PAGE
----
Starting in the 2010s many European books offered micro betting on individual sports like golf and tennis and then expanding it to other U.S. based team sports. Bet365 became well-known for offering odds on almost every televised event, with odds on what would happen next. The reason micro betting was not adopted earlier in Europe is that UK-based books focused on sports that interested European customers which was predominantly soccer. Since soccer is a fluid sport with little scoring and no time outs (other than injury delays), there was really no opportunity to create instant wagers. When Bet365 did start offering micro bets on golf and tennis they became quite popular, although the company stated the same concerns that most panelists at the conference said is still a concern today, namely latency (time delay in broadcasts) and confusion with bettors on what they are wagering on. They also said many fans disagreed with the results so they ensured they used official data and highlighted in the terms of reference exactly how and where the results are sourced so that it could not be challenged and provided bettors with confidence their bet was settled correctly.

Mark Hughes, the Chief Product Officer from PointsBet noted that U.S. sports, except for NBA, are perfectly suited for micro betting, although there are still some issues that need to be addressed. For example, what exactly is someone betting on? The bet ticket could say drive #4, play #6 (which will always be a play or two later than the current play due to latency), but bettors may think they are betting on play #5 and then will complain to customer support when they realize the bet was for a different play. There is little that can be done about that confusion. But, there was some discussion about working with leagues and TV stations to get instant streaming with no delays directly from the source, which would solve time delay concerns since bets could actually be on the upcoming play. Joey Levy, the CEO of Betr and one of the founders of Simplebet, the largest 3rd party provider of micro betting to the industry, said that the company is trying to work out live sports media rights to stream the game and have odds up at the same time, if it isn’t too expensive. He suggested to Scott Kaufmann-Ross, the head of Fantasy and Gaming for the NBA that perhaps they could work out a reciprocal deal to get cheaper or even free rights to one NBA game a day in exchange for a revenue deal. He envisioned a small portion of the screen showing the official live stream with no delay and the odds displayed on the larger bottom portion. No doubt they have similar plans for NFL, NHL, MLB and MLS games too.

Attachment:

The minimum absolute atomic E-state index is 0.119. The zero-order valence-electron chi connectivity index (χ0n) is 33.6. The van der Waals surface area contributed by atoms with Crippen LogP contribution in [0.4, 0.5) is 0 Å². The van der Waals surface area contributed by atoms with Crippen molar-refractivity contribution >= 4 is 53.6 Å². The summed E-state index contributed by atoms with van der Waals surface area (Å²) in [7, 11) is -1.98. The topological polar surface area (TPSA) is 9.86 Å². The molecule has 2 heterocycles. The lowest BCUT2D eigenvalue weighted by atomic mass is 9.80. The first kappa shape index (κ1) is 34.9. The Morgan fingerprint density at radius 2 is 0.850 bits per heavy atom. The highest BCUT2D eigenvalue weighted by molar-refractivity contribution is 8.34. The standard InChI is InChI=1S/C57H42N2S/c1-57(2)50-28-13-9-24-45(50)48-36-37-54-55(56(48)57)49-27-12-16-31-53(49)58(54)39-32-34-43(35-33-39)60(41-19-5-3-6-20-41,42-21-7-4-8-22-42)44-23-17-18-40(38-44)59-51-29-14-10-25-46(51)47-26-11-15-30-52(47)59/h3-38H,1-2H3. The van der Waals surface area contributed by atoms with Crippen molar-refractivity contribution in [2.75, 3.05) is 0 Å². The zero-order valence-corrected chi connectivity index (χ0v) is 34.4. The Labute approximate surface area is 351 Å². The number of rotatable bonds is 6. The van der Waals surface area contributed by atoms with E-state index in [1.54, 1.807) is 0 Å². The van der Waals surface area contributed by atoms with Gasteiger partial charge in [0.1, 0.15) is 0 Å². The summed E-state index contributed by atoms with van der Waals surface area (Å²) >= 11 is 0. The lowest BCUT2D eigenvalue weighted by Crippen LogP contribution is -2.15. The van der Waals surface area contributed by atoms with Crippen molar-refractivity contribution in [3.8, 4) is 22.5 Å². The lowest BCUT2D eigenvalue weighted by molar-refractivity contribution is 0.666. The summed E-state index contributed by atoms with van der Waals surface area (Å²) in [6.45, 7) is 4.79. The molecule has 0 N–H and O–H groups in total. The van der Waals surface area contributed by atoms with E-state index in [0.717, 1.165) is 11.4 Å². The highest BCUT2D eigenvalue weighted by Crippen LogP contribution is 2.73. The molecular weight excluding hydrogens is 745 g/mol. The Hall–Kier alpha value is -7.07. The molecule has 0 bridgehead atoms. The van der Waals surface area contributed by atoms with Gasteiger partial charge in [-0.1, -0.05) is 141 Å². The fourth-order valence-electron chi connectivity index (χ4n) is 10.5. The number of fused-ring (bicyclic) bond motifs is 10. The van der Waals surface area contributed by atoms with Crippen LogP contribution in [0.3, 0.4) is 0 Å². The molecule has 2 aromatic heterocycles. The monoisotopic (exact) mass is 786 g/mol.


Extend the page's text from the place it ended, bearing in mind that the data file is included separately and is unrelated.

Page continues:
Kaufmann-Ross seemed open to the idea, although he said he preferred to see the game streamed on most of the screen with the odds on the smaller portion, to which Levy said he was open to negotiations. While the NBA would be hard league to create micro betting for, Kaufmann-Ross said he liked the idea of runs (e.g., who will be the first team to 15 points or who will be the first player to reach 12 points).  Right now, most sports that are offered for micro betting in the U.S. are on O.T.T. stations such as Hulu, Disney+ or YouTube TV, but if they could work out deals for feeds directly from the venues themselves it would solve all latency concerns. It’s very doubtful that companies like ESPN or CBS will relinquish their media rights, although with paid network television there is an automatic built in time delay.